Originally Posted by MaryAndDobes View Post
Deacon is a happy and healthy singleton - his name is Glengate's Single And Lovin It. ;-)
lol, cute name. If my singleton is a male, it'll be registered as "KN" Super Solo ("Solo"). . . even though I would prefer a bitch I also wouldn't mind a boy just so I can name him that
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  #17  
Old 10-30-2009, 10:31 PM
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Lexi (mini dachshund) had a singleton in her first litter... had him just fine.

In my experience - and I have no scientific research to back this up - singleton's, or smaller litters, most of the time happen in the first litter. The second litter is usually the "norm" litter size for THAT female. And the females tend to have the same amount, or around the same amount, every time.

Also (again, just my experience), litter size seems to be somewhat hereditary. Mom has 5-6 puppies per litter, then daughter will have that, too (with the exception of the first litter).

In mini doxies, c-sections are "unexpected" and we usually spay after 1 or 2 of them. We've had 4 c-sections, I think, in 10 years. Doxies can pretty much handle it all themselves. Though we do lose probably 10% of the puppies at birth or within a few days, simply due to lack of development. Though we have recently started our seven on the raw diet, and have had 100% live puppies (out of just one litter, though) since then. Hoping that the raw diet will help to bring down the mortality rate!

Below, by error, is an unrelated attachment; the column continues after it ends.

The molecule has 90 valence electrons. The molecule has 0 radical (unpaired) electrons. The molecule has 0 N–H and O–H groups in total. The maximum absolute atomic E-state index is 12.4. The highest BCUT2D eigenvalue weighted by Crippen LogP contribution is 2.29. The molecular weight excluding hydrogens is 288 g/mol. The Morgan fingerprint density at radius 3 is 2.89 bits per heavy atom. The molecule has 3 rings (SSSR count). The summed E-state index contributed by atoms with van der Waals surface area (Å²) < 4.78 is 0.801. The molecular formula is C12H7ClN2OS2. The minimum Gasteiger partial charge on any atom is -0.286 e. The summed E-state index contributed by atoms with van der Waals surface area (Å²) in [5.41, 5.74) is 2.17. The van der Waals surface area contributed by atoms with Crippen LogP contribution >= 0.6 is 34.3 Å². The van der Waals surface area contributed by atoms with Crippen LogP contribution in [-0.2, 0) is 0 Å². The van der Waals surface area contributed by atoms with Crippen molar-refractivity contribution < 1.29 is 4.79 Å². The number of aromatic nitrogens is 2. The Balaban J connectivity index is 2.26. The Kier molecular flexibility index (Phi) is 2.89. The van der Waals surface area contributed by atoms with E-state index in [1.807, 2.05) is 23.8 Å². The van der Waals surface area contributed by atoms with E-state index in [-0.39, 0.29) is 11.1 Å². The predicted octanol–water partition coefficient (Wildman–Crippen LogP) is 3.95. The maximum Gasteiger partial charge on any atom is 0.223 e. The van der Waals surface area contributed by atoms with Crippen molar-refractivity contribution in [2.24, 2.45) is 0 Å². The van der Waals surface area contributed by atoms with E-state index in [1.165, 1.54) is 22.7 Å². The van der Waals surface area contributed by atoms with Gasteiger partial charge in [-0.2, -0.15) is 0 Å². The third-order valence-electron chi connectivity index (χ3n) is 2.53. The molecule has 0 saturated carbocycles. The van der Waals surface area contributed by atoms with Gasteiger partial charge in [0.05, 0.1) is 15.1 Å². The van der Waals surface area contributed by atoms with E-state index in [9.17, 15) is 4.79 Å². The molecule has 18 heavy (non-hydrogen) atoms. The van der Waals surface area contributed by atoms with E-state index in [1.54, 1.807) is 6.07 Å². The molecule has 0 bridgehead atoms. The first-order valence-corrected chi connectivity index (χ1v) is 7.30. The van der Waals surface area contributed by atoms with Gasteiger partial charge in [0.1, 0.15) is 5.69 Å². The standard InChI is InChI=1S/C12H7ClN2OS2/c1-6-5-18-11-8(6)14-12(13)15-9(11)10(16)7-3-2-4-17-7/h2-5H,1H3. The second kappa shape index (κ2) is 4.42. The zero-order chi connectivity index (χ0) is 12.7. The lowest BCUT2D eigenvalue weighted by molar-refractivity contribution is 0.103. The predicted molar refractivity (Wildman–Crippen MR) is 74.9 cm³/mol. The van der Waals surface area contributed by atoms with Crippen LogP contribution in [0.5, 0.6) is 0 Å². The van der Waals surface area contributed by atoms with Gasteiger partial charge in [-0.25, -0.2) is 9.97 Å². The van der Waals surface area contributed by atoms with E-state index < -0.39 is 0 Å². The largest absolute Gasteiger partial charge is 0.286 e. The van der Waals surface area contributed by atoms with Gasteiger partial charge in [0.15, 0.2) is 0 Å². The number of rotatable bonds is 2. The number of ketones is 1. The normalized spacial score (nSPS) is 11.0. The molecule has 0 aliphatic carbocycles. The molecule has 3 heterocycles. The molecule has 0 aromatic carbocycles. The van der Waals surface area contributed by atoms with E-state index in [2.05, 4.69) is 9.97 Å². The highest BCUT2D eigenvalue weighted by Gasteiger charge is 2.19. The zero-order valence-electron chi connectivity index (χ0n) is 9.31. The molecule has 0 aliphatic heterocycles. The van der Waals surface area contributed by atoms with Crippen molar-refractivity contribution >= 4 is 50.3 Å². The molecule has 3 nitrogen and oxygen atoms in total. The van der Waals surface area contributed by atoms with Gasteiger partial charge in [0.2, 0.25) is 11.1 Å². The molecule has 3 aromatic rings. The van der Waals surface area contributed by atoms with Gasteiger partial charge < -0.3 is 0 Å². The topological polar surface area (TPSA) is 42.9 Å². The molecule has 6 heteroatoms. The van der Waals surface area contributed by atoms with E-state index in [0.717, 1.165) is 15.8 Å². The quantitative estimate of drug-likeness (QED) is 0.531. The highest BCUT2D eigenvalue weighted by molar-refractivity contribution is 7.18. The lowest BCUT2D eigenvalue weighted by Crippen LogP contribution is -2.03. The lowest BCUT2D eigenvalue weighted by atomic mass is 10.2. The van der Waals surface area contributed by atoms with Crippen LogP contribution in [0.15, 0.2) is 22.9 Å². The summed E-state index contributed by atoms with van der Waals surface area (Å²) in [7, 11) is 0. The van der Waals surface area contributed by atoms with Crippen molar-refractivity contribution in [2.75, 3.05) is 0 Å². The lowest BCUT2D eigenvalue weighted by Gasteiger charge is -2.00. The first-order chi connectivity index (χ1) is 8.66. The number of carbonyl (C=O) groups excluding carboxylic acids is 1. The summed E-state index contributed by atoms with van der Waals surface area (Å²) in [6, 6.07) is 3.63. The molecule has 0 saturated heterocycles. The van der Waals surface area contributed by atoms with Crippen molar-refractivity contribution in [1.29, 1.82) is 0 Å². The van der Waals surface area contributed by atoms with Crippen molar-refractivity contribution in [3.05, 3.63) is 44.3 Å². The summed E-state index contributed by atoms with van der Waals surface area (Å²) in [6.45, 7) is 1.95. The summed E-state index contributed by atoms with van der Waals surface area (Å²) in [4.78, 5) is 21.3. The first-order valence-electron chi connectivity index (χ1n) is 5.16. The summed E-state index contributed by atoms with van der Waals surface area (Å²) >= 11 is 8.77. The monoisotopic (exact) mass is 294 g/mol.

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  #18  
Old 10-31-2009, 12:38 AM
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Quote:
Originally Posted by mmorlino View Post
Also (again, just my experience), litter size seems to be somewhat hereditary. Mom has 5-6 puppies per litter, then daughter will have that, too (with the exception of the first litter).
This is something I have seen. I know of one collie breeder that abandoned the lines she was working with because she got reeaaallly tired of having 16 puppies every. single. litter.
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  #19  
Old 10-31-2009, 06:49 AM
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Originally Posted by Romy View Post
This is something I have seen. I know of one collie breeder that abandoned the lines she was working with because she got reeaaallly tired of having 16 puppies every. single. litter.
OMG!!!!! what do you do with ALL those puppies!!!!
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  #20  
Old 10-31-2009, 07:41 AM
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I don't know.. I think litter size can also depend on correct timing doing the breedings....

My Collie litters have always been around 6 puppies in the litter. I've never had a singleton litter before this one (above)...

The mother (Amy) of the single puppy, was from a litter of 6.

Now Amy's mother (Kelsey -- rough tri) was from a litter of 4, Kelsey has had 2 litters -- 6 puppies each. Kelsey's sister has had 1 litter, which had 6 puppies. Angie (dam of Paris and Kelsey, ganddam of Amy) had 3 litters -- first litter had 5, second litter had 4, and her last litter had 6 puppies... but she herself was from a litter of 8!...

Now my girls typically breed late in their seasons. When I breed them myself, I have never starting breedings before day 15 -- usually 15-17-19, though I have bred some later (never earlier). The only time I've had bitches miss is when I've sent them to outside stud dogs, because most people think not starting to breed them until their 15th day is nuts....